The Polish Embassy in Berlin has come out vehemently rejecting the claim that Polish Institute director Katarzyna Wielga-Skolimowska was fired last week because her programming focused too heavily on Jewish themes.
“To link the decision to recall our colleague Katarzyna Wielga with the assertion that it was due to ‘closeness to Jewish themes’ is not only misleading and wrong, but particularly irritating,” reads a letter from embassy press attache, Jacek Biegala, obtained by JTA. JTA further reports that personnel at the embassy have contacted the German dailies Berliner Zeitung and TAZ—the publications that carried the news on December 5—demanding a public correction.
Contributing to Wielga-Skolimowska’s dismissal, which made waves in the international media, was Andrzej Przyłębski, the Polish ambassador to Germany, according to TAZ.
According to a document dated October 17, obtained by TAZ, Przyłębski sharply criticizes the fired director’s work.
“Blindly imitating nihilistic and hedonistic trends won’t lead to anything positive in terms of civilization,” he reportedly writes, adding, “Poland has to oppose this.”
He then goes on to assert that the Polish Institute shouldn’t put an emphasis on Polish-Jewish themes, “and especially not in Germany, which should not assume the role of a mediator” in this respect.
In the document, Przyłębski criticizes the guests that the Berlin institute invited to represent contemporary Polish culture. “Especially now, it is important to invite guests who understand the situation [in Poland] and who are able to talk about it convincingly,” he writes. Rather than visual artists or avant-garde musicians, he suggests inviting authors and publishers dedicated to “historical prose.”
What that engagement with historical themes might entail could be a narrative more in line with Polish prime minister Piotr Gliński’s “politics of memory.” As described by the Guardian, it’s a “policy that aims to highlight Polish heroism and sacrifice throughout history.”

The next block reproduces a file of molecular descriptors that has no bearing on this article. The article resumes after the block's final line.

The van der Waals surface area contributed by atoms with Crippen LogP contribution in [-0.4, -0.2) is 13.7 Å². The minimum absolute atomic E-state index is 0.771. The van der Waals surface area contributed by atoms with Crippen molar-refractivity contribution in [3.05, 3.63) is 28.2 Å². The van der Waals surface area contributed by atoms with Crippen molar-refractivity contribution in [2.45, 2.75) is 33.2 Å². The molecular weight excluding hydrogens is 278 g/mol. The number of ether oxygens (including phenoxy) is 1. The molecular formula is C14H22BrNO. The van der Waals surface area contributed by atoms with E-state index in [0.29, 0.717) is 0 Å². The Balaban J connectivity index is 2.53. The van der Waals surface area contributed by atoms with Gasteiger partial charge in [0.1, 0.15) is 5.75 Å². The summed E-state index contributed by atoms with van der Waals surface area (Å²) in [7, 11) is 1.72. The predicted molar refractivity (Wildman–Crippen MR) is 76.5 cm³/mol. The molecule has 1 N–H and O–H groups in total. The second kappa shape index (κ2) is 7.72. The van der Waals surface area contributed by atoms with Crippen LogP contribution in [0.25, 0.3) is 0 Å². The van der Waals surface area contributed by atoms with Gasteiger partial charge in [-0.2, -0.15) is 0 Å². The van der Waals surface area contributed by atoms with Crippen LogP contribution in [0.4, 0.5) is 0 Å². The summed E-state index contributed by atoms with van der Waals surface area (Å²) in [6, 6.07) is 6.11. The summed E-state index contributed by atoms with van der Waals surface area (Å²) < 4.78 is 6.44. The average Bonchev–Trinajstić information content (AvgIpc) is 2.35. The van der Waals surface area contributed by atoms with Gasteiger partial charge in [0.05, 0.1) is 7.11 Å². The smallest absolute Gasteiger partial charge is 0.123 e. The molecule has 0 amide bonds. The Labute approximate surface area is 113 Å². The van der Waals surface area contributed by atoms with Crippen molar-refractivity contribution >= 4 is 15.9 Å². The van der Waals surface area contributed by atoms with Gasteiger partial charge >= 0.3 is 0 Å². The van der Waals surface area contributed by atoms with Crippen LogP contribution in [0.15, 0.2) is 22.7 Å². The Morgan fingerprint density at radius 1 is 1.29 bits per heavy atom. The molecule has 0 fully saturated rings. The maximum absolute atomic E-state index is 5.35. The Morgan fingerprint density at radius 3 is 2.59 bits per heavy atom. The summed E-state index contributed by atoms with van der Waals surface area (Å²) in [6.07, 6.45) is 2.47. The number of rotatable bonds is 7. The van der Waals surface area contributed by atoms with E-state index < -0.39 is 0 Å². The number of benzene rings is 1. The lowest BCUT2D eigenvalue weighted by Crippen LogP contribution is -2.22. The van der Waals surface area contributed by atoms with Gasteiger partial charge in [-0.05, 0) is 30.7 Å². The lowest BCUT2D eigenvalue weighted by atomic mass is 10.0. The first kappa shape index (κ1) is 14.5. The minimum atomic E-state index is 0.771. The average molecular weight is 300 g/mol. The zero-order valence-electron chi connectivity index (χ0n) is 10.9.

With a department in the ministry of culture dedicated entirely to this policy, it “depends in part for its daily running upon measures—condemned by the United States and a range of European bodies and officials—to control the media, the internet and the judiciary,” the Guardian reports.
Meanwhile, the dismissal has been sharply criticized in the German capital and beyond. In an initiative by Cilly Kugelmann, deputy director of the Jewish Museum in Berlin, an open letter was sent to Polish authorities calling the dismissal “an unjustified and inexplicable decision.”
Signed by the head of the Berliner Festspiele, Thomas Oberender; the director of the Maxim-Gorki-Theater, Shermin Langhoff; and the head the Berlinische Galerie museum, Thomas Koehler, among others, the letter states: “One could not possibly find a better person to promote Polish culture. She [Wielga-Skolimowska] has an exceptional talent for communication.”
Kugelmann also told Der Tagesspiegel that the former Polish cultural institute’s director promoted “an image of a young intelligent country that is ready to face its history.”
What the programing of the institute’s interim director Małgorzata Bochwic-Ivanovska might look like could be indicated by the fact that she tried to promote the propaganda film Smolensk, which no theater in Berlin would agree to screen.
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